December 2006 Film Music CD Reviews

Film Music Editor: Michael McLennan
Managing Editor: Ian Lace
Music Webmaster: Len Mullenger

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Moro no Brasil (I live in Brasil)  
Music composed by Various Artists
Performed by Various Brazilian instrumental and vocal ensembles along with various Brazilian artists and soloists
  Available on Milan Records (M2-36171)
Running Time: 60:33
Amazon UK   Amazon US

Moro No Brasil contains no original score at all and is a compilation of songs; and not in the conventional way of the various pop-rock entries contained in most of the modern soundtrack releases. What we have here is a vivid collection of Brazilian music and songs of strong ethnic essence.

So, if you’re still with me and do want to know more on this release, feel free to read on: Moro no Brasil is a pure and honest celebration of music and culture. Brazil is one of the richest countries as far as musical tradition is concerned, with a respectful and at the same time representative portion of this musical brilliance gathered in very this album. It has been evident through the centuries that music is as vital to the life of Brazilian people as water, food and oxygen are; and it’s rather true. Their music serves as their personal every-day ritual, a feast, a sacred way of survival and an expression of their inner soul, all portrayed here in the sparkling musical gathering that is the soundtrack album for Mika Kaurismäki’s Moro no Brasil. Focusing on the music of Brazil, Mika’s creation is a powerful and passionate documentary that provides the viewer with unprecedented access to the diversity and musical richness of Brazilian music, a journey that reaches far beyond the already well-known territories of Samba and Bossa Nova. Mika’s musical journey takes us through Brazil, with particular interest in Pernambuco, Bahia and Rio de Janeiro, presenting the voyage from the roots of samba to its modern extensions and up to rap and funk. Brazilian culture with its roots and people are the centre-point of the project while we go through over 50 musical performances straight from the streets of Brazil, including interviews and performances by Walter Alfaiate & Seu Jorge, Antônio Nôbrega, Darue Malungo, Silverio Pessoa, Margareth Menezes and Ivo Meirelles among others.

The release comes from Milan Records and along with some interesting text on the film by Mika Kaurismaki several photos can be found in the booklet as well. Also, most of the one hour album is recorded live, right in the streets of Brazil from common people who bear a strong sense of love and commitment to their musical roots as they study, perform and carry it through the years. The live recording does attribute a more genuine and organic feeling to the whole and the sound quality is surprisingly good considering the difficulties involved. The downside of the live recording is that most of the album is made up of continuous songs, so you don’t really know when the track is changing. This is not a problem for those accustomed to this kind of music and especially live recordings, but for anyone who isn’t, it can become tiresome.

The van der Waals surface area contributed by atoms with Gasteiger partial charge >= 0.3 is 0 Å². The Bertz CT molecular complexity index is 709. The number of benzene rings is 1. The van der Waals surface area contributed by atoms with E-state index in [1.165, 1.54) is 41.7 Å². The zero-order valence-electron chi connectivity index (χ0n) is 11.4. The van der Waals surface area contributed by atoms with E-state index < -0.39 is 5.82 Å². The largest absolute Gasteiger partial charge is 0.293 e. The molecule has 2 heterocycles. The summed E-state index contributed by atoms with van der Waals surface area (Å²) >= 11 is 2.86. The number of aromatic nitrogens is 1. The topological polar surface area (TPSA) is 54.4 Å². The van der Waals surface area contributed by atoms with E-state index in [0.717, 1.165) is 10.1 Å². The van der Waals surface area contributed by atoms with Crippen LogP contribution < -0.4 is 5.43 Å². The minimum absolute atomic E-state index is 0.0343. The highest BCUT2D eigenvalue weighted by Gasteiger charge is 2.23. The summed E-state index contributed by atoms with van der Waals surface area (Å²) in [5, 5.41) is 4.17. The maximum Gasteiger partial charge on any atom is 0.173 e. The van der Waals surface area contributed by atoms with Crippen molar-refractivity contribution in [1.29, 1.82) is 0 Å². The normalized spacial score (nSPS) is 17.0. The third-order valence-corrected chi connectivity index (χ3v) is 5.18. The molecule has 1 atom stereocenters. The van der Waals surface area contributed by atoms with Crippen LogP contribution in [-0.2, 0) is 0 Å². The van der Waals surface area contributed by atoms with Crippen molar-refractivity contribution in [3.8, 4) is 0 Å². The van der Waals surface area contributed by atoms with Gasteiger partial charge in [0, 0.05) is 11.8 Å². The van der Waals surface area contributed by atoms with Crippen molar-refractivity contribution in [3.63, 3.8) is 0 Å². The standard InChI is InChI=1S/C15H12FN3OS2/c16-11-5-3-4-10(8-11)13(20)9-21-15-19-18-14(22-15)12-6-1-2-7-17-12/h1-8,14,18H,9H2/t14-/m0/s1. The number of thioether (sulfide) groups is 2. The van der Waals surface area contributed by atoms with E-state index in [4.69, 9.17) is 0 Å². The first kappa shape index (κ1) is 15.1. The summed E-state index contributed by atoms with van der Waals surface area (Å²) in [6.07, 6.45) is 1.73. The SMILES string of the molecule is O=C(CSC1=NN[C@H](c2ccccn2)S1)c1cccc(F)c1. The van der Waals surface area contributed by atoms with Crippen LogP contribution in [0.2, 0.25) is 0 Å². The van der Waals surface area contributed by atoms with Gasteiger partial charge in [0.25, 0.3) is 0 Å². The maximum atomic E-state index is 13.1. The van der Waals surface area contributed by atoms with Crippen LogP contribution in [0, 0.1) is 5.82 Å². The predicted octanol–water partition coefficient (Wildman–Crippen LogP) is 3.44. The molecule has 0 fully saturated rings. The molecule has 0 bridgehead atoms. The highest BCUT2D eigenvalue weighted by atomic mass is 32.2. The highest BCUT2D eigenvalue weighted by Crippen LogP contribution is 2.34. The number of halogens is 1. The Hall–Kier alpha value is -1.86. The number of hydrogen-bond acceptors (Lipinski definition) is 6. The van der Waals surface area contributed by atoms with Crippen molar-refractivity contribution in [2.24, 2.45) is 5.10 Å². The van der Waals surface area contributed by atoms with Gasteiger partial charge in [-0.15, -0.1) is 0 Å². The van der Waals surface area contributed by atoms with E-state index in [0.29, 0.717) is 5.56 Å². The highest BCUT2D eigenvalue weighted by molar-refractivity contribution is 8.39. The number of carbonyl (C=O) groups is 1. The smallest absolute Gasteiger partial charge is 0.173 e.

Moro no Brasil is an album of a highly enjoyable nature, the mood constantly uplifting. This collection of Brazilian music is fully characterized by the rich cultural legacy of Brazil, a sound defined by its passionate performances and an overall vibrant feeling. Driven mostly by percussion (of all kinds), the rhythms are strident and upbeat. The combination of the catchy style of percussion with native instruments, solo vocalist and a small vocal ensemble of mixed voices is infectious enough to make you want to dance and jump around! A highlight is ‘Alegria de Cidade’ with its intense drums and percussion accompanying a male singer and vocals with sax and electric guitar into a lively and upbeat fanfare. There’s also the wild ‘Ritmos do Baguncaco’ (based solely on rousing percussion motifs), and the festive ‘Exaltacao para Mangueira’ as well as bits from the various performances of artists as diverse as Fulni-O Indians, Jacinto Silva, Walter Alfaiate, Seu Jorge, Ivo Meirelles, and Funk ‘N Lata.

For some the language barrier will be a problem – Spanish and Portuguese are frequently the languages of song here. It didn’t limit my own enjoyment of the songs because, to put it simply, the wild horns and intense percussion with their rousing rhythms along with sneaky and lively vocals are compelling enough even without the full understanding of the lyrics.

The soundtrack to Moro No Brasil is surely not the most suitable listen for the casual score lover, but it is a perfect chance for those who appreciate and study world music, to widen their scope on the area of Brazilian music. So, if you want to take a break from your usual orchestral scores, and if you’re looking for something with a unique cultural sound and background - but also of amazing value - this soundtrack is a perfectly good choice for you to check out. Since we’re talking about admittedly difficult territories for the average listener, I strongly recommend seeing the documentary first in order to get a better view of how the music is and why is it so significant, before deciding to invest. Even if you do decide to get this, you’ll find that you really have to be in the right mood to listen to it, but don’t let that put you off a compilation of rare value.

Demetris Christodoulides

Rating: 3

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